Here's what the book is about. Foer is Jewish, sometimes Kosher, & sometimes a vegetarian. When he & his wife have a baby, he decides they either need to go full vegetarian, or not, but he needs to make a decision either way. This book is the result of how he reached his decision.
It's a short book & because it's a personal story, opposed to a 300 page journal article, I read it quickly, unlike The Omnivore's Dilemma, which felt like a homework assignment that I had to force myself to read.
What isn't easy to read, is the detailed accounts of animal abuse, which is a big focus of the book. I have a pretty high threshold for violence, but there were parts of this book that made me physically sick to read. It's rough & it's definitely not for the faint of heart. That being said, it really gets the point across.
So here's where I'm having trouble. This book was published in 2009, but in the book, Foer points out that it took him years (3-ish?) to compile all this research & that some things will have inevitably changed by the time it's published. For instance, there weren't Whole Foods stores when he was writing this, so the option of buying better meat wasn't really there yet, which, obviously, helps his pro-vegetarian platform.
Here's the deal, if you're a vegetarian, this book will validate your choice; if you're leaning towards becoming a vegetarian, this book will be the tipping point; if you read this book & still eat meat, you'll feel like an asshole.
I will say, reading this book is the first time I legitimately thought about becoming a vegetarian. As I was reading it, I thought, 'there's no way I can keep eating meat', which I've been struggling with for about a month or so now (& driving John batshit with in the process).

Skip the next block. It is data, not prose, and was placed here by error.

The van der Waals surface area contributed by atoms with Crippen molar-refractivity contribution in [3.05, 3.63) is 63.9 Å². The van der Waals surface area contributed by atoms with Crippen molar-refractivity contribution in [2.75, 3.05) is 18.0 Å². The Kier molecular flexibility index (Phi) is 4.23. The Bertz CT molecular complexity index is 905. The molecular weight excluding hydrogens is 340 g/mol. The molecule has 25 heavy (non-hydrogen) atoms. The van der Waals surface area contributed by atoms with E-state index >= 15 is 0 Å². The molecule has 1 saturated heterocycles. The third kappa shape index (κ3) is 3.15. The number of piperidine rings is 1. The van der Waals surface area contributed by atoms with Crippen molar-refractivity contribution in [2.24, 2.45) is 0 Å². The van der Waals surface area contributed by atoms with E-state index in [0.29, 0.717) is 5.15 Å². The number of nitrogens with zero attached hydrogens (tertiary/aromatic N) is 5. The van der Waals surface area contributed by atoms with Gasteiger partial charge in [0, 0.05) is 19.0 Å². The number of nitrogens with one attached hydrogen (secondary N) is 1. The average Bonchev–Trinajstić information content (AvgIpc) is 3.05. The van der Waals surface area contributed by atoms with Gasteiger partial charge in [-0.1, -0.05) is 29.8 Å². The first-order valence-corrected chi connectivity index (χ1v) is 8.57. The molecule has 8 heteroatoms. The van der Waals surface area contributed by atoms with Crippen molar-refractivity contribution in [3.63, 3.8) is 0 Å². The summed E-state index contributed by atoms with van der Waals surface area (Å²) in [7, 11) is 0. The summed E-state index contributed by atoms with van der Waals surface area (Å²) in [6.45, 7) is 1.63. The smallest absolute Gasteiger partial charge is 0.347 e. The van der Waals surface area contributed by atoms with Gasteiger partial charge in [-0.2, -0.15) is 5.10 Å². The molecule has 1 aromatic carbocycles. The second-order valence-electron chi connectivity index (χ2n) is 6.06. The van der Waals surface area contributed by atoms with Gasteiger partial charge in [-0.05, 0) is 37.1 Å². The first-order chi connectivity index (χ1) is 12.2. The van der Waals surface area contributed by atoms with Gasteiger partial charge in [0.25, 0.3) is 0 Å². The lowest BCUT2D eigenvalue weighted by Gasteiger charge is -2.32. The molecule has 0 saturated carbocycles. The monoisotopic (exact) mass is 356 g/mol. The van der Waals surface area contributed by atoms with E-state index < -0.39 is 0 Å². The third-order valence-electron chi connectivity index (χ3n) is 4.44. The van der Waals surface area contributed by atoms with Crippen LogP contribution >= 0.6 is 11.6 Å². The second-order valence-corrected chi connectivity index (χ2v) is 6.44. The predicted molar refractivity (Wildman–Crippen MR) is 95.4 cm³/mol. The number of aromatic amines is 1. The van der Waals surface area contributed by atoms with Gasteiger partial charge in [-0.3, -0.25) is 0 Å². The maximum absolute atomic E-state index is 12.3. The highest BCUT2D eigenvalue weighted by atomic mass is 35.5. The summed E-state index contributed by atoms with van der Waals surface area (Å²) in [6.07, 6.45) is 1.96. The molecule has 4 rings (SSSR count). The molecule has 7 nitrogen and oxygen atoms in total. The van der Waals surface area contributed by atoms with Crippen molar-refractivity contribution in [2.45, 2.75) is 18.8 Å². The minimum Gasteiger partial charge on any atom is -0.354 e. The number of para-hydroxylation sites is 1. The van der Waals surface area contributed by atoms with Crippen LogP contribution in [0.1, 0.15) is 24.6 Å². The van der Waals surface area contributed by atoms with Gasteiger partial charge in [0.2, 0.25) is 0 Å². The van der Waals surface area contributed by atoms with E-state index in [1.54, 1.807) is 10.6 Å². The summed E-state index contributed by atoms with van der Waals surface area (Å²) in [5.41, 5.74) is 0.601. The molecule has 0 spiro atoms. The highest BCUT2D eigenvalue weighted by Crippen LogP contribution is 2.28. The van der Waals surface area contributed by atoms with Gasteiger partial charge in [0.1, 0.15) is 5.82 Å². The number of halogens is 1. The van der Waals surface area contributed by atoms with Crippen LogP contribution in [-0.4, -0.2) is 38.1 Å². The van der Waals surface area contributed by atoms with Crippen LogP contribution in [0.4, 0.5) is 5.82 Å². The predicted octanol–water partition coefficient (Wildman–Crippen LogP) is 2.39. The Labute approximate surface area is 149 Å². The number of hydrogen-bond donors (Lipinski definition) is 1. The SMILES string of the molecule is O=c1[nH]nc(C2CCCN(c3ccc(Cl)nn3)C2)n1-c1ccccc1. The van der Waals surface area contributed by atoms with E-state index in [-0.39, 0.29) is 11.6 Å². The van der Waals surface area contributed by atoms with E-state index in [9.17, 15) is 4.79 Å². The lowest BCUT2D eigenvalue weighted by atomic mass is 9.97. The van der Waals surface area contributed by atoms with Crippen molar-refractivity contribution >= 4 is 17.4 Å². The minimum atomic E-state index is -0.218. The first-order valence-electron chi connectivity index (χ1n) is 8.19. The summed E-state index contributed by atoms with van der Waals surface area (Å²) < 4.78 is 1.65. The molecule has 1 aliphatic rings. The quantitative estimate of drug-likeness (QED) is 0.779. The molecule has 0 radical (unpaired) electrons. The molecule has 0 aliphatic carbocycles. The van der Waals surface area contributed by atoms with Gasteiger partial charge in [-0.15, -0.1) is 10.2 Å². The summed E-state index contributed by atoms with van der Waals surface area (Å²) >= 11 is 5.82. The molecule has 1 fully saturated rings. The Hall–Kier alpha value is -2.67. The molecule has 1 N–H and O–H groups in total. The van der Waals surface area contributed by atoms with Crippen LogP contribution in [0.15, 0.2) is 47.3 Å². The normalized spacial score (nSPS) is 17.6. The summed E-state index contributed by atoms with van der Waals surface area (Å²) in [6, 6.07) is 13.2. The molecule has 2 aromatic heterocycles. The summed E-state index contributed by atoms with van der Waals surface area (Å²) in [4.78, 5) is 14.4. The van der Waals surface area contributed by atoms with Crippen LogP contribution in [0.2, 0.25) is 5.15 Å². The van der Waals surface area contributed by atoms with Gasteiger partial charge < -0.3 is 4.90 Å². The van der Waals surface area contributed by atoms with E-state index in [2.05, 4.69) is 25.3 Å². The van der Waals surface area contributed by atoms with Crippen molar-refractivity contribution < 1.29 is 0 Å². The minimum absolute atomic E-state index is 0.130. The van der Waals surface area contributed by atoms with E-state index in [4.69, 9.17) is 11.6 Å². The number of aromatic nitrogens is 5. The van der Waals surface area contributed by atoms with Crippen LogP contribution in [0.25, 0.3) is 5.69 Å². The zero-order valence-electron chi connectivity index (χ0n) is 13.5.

For now, I'm still eating meat, but I'm what Foer calls a "selective omnivore." I'm only eating meat that doesn't make me feel guilty. Tyson, Purdue, Smithfield: you will no longer be receiving any money from me. I've started buying our meat (& milk & eggs) from Whole Foods. Yes, it costs more, but whatever. If $20 of meat is only 1 or 2 dinners a week, then so be it. And I swear, the meat is better! Even John says so.
I feel like a lot of people focus on red meat when they think about going vegetarian, but beef is the least of my worries. I'm freaked out by chicken & pork, which I eat a whole hell of a lot more of than I realized. I have a particularly hard time with chicken, because, as I've quickly realized, everything I order at a restaurant involves chicken. Calypso Cafe: chicken nachos or chicken pita. Any Mexican restaurant: chicken soft tacos. Any fast food restaurant: grilled chicken sandwich. Baja Fresh or Blue Coast Burrito: chicken burrito. Indian: chicken tikka masala. Thai: chicken curry. It's making eating out a bitch.
Anyway, I could go on & on about all the issues this book raised for me, but I'll wrap this up. The fact is, this book made me think more than anything else has, so if you're looking for that, read this book. If you feel confident that you can live out the rest of your days not knowing what "thumping" is (hint: it involves piglets), then stay away.